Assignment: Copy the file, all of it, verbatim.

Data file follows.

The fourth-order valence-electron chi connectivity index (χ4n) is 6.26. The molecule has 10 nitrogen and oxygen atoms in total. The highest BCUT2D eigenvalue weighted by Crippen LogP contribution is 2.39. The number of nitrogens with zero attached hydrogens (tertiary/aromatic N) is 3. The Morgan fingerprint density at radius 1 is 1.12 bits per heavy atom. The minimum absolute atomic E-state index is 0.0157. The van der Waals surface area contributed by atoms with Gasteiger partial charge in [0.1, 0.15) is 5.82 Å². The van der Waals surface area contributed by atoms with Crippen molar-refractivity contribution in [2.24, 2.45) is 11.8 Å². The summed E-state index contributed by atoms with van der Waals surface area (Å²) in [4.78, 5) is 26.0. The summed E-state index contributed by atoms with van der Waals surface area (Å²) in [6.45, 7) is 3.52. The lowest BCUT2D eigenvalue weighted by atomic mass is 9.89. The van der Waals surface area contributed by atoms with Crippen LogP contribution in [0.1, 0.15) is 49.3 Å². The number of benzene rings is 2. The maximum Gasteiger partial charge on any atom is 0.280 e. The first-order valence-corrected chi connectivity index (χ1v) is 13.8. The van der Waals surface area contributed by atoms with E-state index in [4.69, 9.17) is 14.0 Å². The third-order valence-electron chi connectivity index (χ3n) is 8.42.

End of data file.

The fourth-order valence-electron chi connectivity index (χ4n) is 6.26. The molecule has 10 nitrogen and oxygen atoms in total. The highest BCUT2D eigenvalue weighted by Crippen LogP contribution is 2.39. The number of nitrogens with zero attached hydrogens (tertiary/aromatic N) is 3. The Morgan fingerprint density at radius 1 is 1.12 bits per heavy atom. The minimum absolute atomic E-state index is 0.0157. The van der Waals surface area contributed by atoms with Gasteiger partial charge in [0.1, 0.15) is 5.82 Å². The van der Waals surface area contributed by atoms with Crippen molar-refractivity contribution in [2.24, 2.45) is 11.8 Å². The summed E-state index contributed by atoms with van der Waals surface area (Å²) in [4.78, 5) is 26.0. The summed E-state index contributed by atoms with van der Waals surface area (Å²) in [6.45, 7) is 3.52. The lowest BCUT2D eigenvalue weighted by atomic mass is 9.89. The van der Waals surface area contributed by atoms with Crippen LogP contribution in [0.1, 0.15) is 49.3 Å². The number of benzene rings is 2. The maximum Gasteiger partial charge on any atom is 0.280 e. The first-order valence-corrected chi connectivity index (χ1v) is 13.8. The van der Waals surface area contributed by atoms with E-state index in [4.69, 9.17) is 14.0 Å². The third-order valence-electron chi connectivity index (χ3n) is 8.42.